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4 teens in deadly Michigan highway rock-throwing case to be sentenced as adults, judge rules

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Courtesy Aimee Cagle(NEW YORK) —  A judge in Michigan has ruled that four teens who pleaded guilty to manslaughter in the 2017 highway rock-throwing incident that led to the death of Kenneth White will be sentenced as adults.

In July 2018, when the teens’ lawyers entered pleas for Mark Sekelsky, Alexander Miller, Trevor Gray and McKayden Payne, they’d included a proposal for juvenile sentencing.

Genesee County Circuit Court Judge Joseph Farah rejected that request during Tuesday’s hearing. Instead, he gave the teens and their lawyers until Aug. 20 to accept being sentenced as adults, reject his revision to the plea agreement and try to negotiate a new one or head to trial. The teens could choose their options as a group or individuals.

Farah rejected the advice of every professional juvenile expert who testified at the sentencing hearing in the fall, all of whom had recommended juvenile sentencing. In court Tuesday, he said that while none of the four teens had dropped the fatal rock, Farah repeatedly said that not one had been forced or cajoled to be there.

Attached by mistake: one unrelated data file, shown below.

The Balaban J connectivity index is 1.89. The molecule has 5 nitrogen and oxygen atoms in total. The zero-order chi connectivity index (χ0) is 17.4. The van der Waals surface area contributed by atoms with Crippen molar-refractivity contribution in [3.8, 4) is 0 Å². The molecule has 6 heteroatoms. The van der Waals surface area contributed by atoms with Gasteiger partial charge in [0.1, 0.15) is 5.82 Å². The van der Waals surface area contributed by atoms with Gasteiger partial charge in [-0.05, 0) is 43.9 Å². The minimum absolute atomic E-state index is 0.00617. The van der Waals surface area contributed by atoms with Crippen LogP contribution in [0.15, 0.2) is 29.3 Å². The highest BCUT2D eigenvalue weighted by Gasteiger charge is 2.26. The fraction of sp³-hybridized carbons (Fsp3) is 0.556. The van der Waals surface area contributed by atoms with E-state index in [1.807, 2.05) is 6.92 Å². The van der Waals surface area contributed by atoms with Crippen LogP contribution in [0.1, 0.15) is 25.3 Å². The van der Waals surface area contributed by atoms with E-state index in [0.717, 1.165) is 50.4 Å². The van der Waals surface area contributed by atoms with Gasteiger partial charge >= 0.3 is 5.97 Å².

“The seriousness of the alleged offense is as high as it gets,” he said in the court Tuesday. “This is a homicide.”

Theresa Simpson, White’s mother, said on Tuesday after the hearing that she was pleased with the judge’s decision.

“I’m so glad that Kenneth is getting the justice he deserves. … My prayers were answered,” Simpson told ABC News affiliate WXYZ-TV in Detroit. “I’m ecstatic over the decision that was made today. … It’s what we all wanted for him.”

On Oct. 18, 2017, at about 8:30 p.m., White and his friend Steve Amthor were driving home from work, heading south on I-75 at about 70 mph in a van. Amthor said he saw a large rock coming toward the vehicle, in which White was the passenger, authorities told ABC News.